The hero of The Fountainhead, Howard Roark is portrayed as an ideal man: independent, strong, and free.
Howard Roark's classmate at the Stanton Institute of Technology, Peter Keating represents the average man with an imperfect idea of success. Peter Keating relies on coercion and manipulation to make his way in the world, and at the same time he allows himself to be guided by the opinions and advice of other people. Keating will never truly be happy because he will never be able to free himself from the trap of middle-class society.
Howard Roark's mentor, Henry Cameron was once the epitome of a successful architect. He becomes a drunk and a so-called failure, but he refuses to let go of his ideals. Cameron dies a relatively happy death, demonstrating that a man who does not compromise himself is happier even if he is penniless and scorned by society.
Ellsworth M. Toohey
The villain of The Fountainhead, Toohey seeks to destroy the spirit of individual achievement in New York City, followed by that spirit in the world. He hates men like Howard Roark, who show that outstanding achievements encourage the growth of everyone around them, for Toohey seems to be incapable of outstanding achievements himself. Instead, he spreads the beliefs that all men are equal, that a desire for individual achievement is selfish, and that true happiness can only come from total sacrifice of ego to the common good.
A master electrician, Mike loves to see mastery in others. He becomes completely devoted to Roark and to the kind of achievement he represents.
Extremely educated and from an old and wealthy family, Austen Heller is now a widely respected social activist who fights coercion in all forms.
A young girl who grew up in Stanton but moves to New York after the death of her father to live with her uncle Ellsworth Toohey. Catherine passionately wants to marry Peter Keating and to help people, but she does not think he is capable of any great action, making her an ideal target for her uncle.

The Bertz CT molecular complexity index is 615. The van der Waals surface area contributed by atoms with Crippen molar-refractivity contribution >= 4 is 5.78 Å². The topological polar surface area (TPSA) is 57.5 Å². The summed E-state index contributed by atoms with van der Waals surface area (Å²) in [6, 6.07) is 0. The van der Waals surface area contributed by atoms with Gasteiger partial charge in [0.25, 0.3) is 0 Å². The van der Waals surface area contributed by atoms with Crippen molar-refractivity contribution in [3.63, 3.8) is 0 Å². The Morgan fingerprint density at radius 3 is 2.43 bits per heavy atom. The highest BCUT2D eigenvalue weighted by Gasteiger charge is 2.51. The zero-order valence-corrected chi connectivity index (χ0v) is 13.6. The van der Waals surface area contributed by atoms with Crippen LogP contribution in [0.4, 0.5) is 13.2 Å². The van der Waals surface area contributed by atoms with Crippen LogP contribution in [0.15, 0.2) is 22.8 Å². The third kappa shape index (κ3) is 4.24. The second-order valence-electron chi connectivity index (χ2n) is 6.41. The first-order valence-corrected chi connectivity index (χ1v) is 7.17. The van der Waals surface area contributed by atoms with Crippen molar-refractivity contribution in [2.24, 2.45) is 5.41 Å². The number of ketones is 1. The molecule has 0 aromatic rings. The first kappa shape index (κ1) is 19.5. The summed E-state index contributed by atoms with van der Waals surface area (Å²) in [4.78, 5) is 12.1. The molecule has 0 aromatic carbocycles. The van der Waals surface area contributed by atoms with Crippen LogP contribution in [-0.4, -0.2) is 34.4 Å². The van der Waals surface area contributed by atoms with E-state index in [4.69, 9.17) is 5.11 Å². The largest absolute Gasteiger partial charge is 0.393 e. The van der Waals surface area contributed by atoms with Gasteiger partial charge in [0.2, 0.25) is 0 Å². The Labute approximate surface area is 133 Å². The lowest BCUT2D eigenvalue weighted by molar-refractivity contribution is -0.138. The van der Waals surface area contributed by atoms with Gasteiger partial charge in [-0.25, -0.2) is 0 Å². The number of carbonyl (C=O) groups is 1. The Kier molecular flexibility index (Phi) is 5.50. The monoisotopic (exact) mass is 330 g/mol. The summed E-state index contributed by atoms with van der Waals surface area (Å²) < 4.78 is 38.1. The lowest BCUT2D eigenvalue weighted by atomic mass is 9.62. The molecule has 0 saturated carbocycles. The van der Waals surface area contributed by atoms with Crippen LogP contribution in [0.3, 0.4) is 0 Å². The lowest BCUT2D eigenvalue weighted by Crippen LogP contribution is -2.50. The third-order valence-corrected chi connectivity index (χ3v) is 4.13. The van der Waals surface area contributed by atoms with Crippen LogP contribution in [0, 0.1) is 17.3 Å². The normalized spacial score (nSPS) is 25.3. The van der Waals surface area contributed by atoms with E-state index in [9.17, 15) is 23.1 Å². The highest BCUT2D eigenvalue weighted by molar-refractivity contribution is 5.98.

Guy Francon's daughter, Dominique Francon values freedom above all things. She refuses to do anything because it is easier, or because it is sensible, or even because she wants to do it, because she takes all of those motivations as forms of coercion.
Peter Keating's mother. After her husband dies, she takes in boarders in order to pay for her son's schooling. She convinces Peter to go into architecture because it is a practical art as well as a fine art.
The Dean of Stanton
The Dean of the Stanton Institute of Technology, he represents the fear of originality and change, which men like Howard Roark are fighting against.
Another draftsman at Francon and Heyer, Tim Davis allows Peter Keating to help him, ultimately putting himself in Keating's power.
Guy Francon's chief designer when Peter Keating comes to work at his firm, he designs most of the buildings that maintain Francon's fame.
The son of a longshoreman, Gail Wynand grew up on the streets of Hell's Kitchen in New York. He becomes a newspaper man and by the age of 36 controls an empire of newspapers and other media outlets. His paper, the Banner, appeals to the lowest common denominator, and it makes no attempt to do anything beyond satisfying the desires of the mob. Gail Wynand's ultimate goal is to acquire power over as many people as he can, but he does not realize that his power only exists while he is telling the people what they want to hear.